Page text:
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Beth A. Stokes v. John Deere Seeding Group

March 28, 2013

BETH A. STOKES, PLAINTIFF,
v.
JOHN DEERE SEEDING GROUP, A SUBSIDIARY OF DEERE & COMPANY A/K/A JOHN DEERE COMPANY, AND JIM GUNNISON, DEFENDANTS.



The opinion of the court was delivered by: Sara Darrow United States District Judge

E-FILED

Thursday, 28 March, 2013 07:52:08 PM Clerk, U.S. District Court, ILCD

ORDER

Plaintiff Beth Stokes has worked for Defendant John Deere Seeding Group (hereafter "Deere") since 1973. Stokes alleges that over roughly the last four years she endured twelve incidents of intentional misconduct at the hands of Defendant Jim Gunnison, now retired. Stokes claims she reported Gunnison's misconduct to Deere supervisors to no avail. Deere's alleged failure to investigate or respond to any of Gunnison's misconduct gives rise to Stokes's causes of action against Deere.*fn1 This Court has jurisdiction pursuant to 28 U.S.C. § 1331 because Stokes alleges claims premised on Title VII of the Civil Rights Act of 1964. The Court has supplemental jurisdiction over Stokes's state law claims pursuant to 28 U.S.C. § 1367.

Deere moved to dismiss five of Stokes's causes of action: (1) intentional infliction of emotional distress; (2) assault; (3) battery; (4) negligent retention and re-hiring; and (5) gender discrimination in violation of Title VII and the Illinois Human Rights Act ("IHRA"). (ECF No. 9.)

Thereafter, Stokes filed a motion for leave to file an amended complaint that includes additional allegations and a new cause of action-hostile work environment under Title VII and the IHRA. (ECF No. 27.) Deere revived its Motion to Dismiss pursuant to Local Rule 7.1(E). (ECF No. 29 at 1.) The Court allowed Stokes to amend her complaint and as such, this Order analyzes [#9] Deere's revived Motion to Dismiss as applied to [#33] Stokes's First Amended Complaint.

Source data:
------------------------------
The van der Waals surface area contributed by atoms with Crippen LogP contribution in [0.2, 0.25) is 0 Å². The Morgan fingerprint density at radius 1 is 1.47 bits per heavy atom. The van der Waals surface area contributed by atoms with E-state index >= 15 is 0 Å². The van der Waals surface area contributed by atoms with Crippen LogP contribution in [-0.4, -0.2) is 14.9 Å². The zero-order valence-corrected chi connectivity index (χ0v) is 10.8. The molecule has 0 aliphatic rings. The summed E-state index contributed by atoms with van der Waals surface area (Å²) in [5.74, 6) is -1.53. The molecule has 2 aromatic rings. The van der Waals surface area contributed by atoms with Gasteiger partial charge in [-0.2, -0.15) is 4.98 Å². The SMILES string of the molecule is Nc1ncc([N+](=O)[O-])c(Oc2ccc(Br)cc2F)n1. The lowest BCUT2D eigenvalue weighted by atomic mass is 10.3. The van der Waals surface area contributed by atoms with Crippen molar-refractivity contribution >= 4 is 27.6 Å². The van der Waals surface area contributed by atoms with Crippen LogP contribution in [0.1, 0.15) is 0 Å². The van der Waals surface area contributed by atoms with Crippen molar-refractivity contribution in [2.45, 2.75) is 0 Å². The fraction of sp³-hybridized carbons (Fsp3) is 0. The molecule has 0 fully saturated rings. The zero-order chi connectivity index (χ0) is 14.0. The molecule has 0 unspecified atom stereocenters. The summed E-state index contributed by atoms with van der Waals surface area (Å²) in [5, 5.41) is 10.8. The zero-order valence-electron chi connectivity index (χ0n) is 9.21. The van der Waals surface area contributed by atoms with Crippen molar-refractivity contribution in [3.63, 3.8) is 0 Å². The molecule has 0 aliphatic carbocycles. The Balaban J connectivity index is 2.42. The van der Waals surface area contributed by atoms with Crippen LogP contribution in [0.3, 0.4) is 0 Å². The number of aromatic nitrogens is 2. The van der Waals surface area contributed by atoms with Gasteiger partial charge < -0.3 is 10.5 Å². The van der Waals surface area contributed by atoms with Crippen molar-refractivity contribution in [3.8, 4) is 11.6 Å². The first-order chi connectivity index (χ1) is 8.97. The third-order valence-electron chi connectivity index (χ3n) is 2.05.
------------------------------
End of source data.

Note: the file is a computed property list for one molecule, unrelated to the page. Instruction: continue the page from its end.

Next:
As set forth below, Stokes cannot hold Deere vicariously liable for Gunnison's alleged intentional torts. Further, the Court finds that Stokes's claim for negligent retention and rehiring is preempted by the Illinois Workers Compensation Act. Finally, the Court finds that Stokes has pled a plausible cause of action for gender discrimination.

BACKGROUND

I.The Twelve Alleged Instances of Misconduct

Stokes alleges the following twelve instances of misconduct: The Slander Incident: Between September 1, 2008, and March 1, 2009, Gunnison gave false and negative reports to co-workers and supervisors about Stokes's work performance. (Amend. Compl. at ¶ 23, ECF No. 33.)

The Throwing Keys Incident: Around February 1, 2009, Gunnison threw a set of keys at Stokes, which struck her chest and caused her pain. (Id. at ¶ 24.)

The Spitting and Cursing Incident: Around March 13, 2009, in response to a work-related question, Gunnison screamed at Stokes in close proximity to her face, spit on her, and yelled "You are going to pay for this!" (Id. at ¶ 25.)

The Picture Incident: On April 6, 2009, after returning to work from a suspension (allegedly received for reporting Gunnison's harassment), Stokes found twenty-five pictures of Gunnison wallpapered over her workspace. (Id. at ¶ 26.)

The Blocking Incidents: On multiple occasions during November 2009, Gunnison blocked the exit door-which Stokes frequently needed to ...


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